We had been waiting for a little over three hours when the President arrived. I was amazed at how well-behaved the children were while waiting because there really was not that much to do other than hang out and talk to your friends and play video games on iPods and Nintendo DS. Due to security concerns, back packs full of the things one would normally bring to entertain children were not permitted. A few of the younger managed a brief game of chase in the lobby, and at least one parent brought markers and paper and set up a drawing area on the floor under the stairs.
Following Mr. Obama's remarks, he passed across the front the audience and reached out to shake as many hands as possible before leaving. My wife managed to get a good handshake. She deserved it. She waited for three hours in the same spot and made some new acquaintances from the embassy while doing so as well. The kids were also placed in a good spot to see to President, so a couple of them also were able to shake his hand.
One of my favorite moments from the event was when President Obama saw a sign made by one of the kids, and he told her to pass the sign forward so that he could sign it.
In the parking lot near the Kids' Carnaval, a row of hot dog vendors had set up their Chinese made vans. Each of these vans had a complete, portable kitchen and could turn any small area to a street cafe. And they all were selling the same thing, hot dogs (AH-chee DOH-gees), or "salsichas" (sawl-SEE-shahs). These little vans look a lot like the Mystery Machine from Scooby Doo. The kitchenettes have stainless steel steamers and warming trays that are heated by gas from portable tanks. I had seen set-ups like this around town on other occasions, but this was the first time I had seen about 8 vans all in the same spot.
My older sons had heard rumors of this super hot dogs from their friends at school, so we decided to try them. The basic construction of the super hot dog is put inside of a bun a salsicha and bury that hot dog in mashed potatoes, corn, and fried crispy potatoes, and then season with ketchup.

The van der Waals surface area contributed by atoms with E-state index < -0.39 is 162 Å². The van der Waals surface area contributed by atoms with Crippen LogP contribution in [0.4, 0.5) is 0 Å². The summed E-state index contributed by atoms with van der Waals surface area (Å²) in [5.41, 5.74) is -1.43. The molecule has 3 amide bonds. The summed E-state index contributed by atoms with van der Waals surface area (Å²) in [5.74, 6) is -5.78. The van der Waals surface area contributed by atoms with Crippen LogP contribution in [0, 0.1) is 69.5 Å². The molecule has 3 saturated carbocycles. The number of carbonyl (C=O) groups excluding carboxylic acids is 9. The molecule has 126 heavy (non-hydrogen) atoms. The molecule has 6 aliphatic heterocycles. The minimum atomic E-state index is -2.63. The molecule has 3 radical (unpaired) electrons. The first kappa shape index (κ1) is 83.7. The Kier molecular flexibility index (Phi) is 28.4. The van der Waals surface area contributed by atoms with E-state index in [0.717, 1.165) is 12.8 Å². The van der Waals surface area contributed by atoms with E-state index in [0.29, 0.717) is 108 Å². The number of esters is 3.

The buns and hot dogs are very different here in Brasilia than what is found in the U.S. One notable difference is that the franks are a paprika color of red-orange, which also turns the water orange when their cooked. And no matter what brand, the hot dogs are all made from chicken and all look and taste the same. The buns are not precut and are about twice as fluffy as buns sold in the U.S. Also, the buns got soggy from the potatoes and corn. Overall, I and my kids are not impressed with Brazilian hot dogs, but served with mashed potatoes, corn and crunchy potatoes is pretty tasty for street food that only costs R$2.50.
We spent the Carnaval week in Brasilia. My older boys actually went on a camping trip with other youth from our church in the area (the Brasilia Stake of the LDS church). The day we picked them up from camp was the official fat Tuesday, and there were several events going on around town. We have hoped to catch a parade, but we just didn't get home from picking up the boys from camp in time to see one. So we decided to take the kids to the Parque de Cidade, the big central park of Brasilia, to the Kids' Carnaval party.
We got their in time to catch about the last hour or so of the event, and even though many people were leaving as we were arriving, there were still hundreds of kids and their families dancing to the music of a live band and playing on the inflatable bounce toys and trampolines. The band was really fun, and I tried to get my kids to dance, but there were just interested in the big toys.